Full-text · Article · Mar 2010 · Molecular Cancer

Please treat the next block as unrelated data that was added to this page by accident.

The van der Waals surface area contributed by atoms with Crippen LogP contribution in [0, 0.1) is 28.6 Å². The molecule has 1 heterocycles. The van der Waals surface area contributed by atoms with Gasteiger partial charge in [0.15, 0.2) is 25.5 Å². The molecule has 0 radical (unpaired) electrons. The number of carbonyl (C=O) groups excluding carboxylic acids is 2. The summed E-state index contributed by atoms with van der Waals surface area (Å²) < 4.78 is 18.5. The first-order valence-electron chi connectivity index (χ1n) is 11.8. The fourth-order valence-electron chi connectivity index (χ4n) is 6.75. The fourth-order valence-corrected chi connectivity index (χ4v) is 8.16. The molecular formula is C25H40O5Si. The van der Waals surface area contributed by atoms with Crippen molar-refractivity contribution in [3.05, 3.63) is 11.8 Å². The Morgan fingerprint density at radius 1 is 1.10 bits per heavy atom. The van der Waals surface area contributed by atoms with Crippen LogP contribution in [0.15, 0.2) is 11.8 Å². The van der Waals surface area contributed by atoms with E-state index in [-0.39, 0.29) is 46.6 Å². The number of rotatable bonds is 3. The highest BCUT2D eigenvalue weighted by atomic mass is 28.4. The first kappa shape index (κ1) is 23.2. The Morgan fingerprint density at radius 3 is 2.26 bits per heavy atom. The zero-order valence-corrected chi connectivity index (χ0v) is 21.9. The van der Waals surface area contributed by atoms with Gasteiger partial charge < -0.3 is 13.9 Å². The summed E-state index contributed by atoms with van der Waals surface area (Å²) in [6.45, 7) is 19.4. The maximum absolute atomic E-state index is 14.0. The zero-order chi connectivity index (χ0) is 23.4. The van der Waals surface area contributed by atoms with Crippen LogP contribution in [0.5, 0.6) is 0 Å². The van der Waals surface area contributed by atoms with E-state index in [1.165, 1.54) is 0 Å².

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    ABSTRACT: Increased mammographic density is one of the strongest independent risk factors for breast cancer. It is believed that one third of breast cancers are derived from breasts with more than 50% density. Mammographic density is affected by age, BMI, parity, and genetic predisposition. It is also greatly influenced by hormonal and growth factor changes in a woman's life cycle, spanning from puberty through adult to menopause. Genetic variations in genes coding for hormones and growth factors involved in development of the breast are therefore of great interest. The associations between genetic polymorphisms in genes from the IGF pathway on mammographic density and circulating levels of IGF1, its binding protein IGFBP3, and their ratio in postmenopausal women are reported here. Samples from 964 postmenopausal Norwegian women aged 55-71 years were collected as a part of the Tromsø Mammography and Breast Cancer Study. All samples were genotyped for 25 SNPs in IGF1, IGF2, IGF1R, IGF2R, IGFALS and IGFBP3 using Taqman (ABI). The main statistical analyses were conducted with the PROC HAPLOTYPE procedure within SAS/GENETICS (SAS 9.1.3). The haplotype analysis revealed six haploblocks within the studied genes. Of those, four had significant associations with circulating levels of IGF1 or IGFBP3 and/or mammographic density. One haplotype variant in the IGF1 gene was found to be associated with mammographic density. Within the IGF2 gene one haplotype variant was associated with levels of both IGF1 and IGFBP3. Two haplotype variants in the IGF2R were associated with the level of IGF1. Both variants of the IGFBP3 haplotype were associated with the IGFBP3 level and indicate regulation in cis. Polymorphisms within the IGF1 gene and related genes were associated with plasma levels of IGF1, IGFBP3 and mammographic density in this study of postmenopausal women.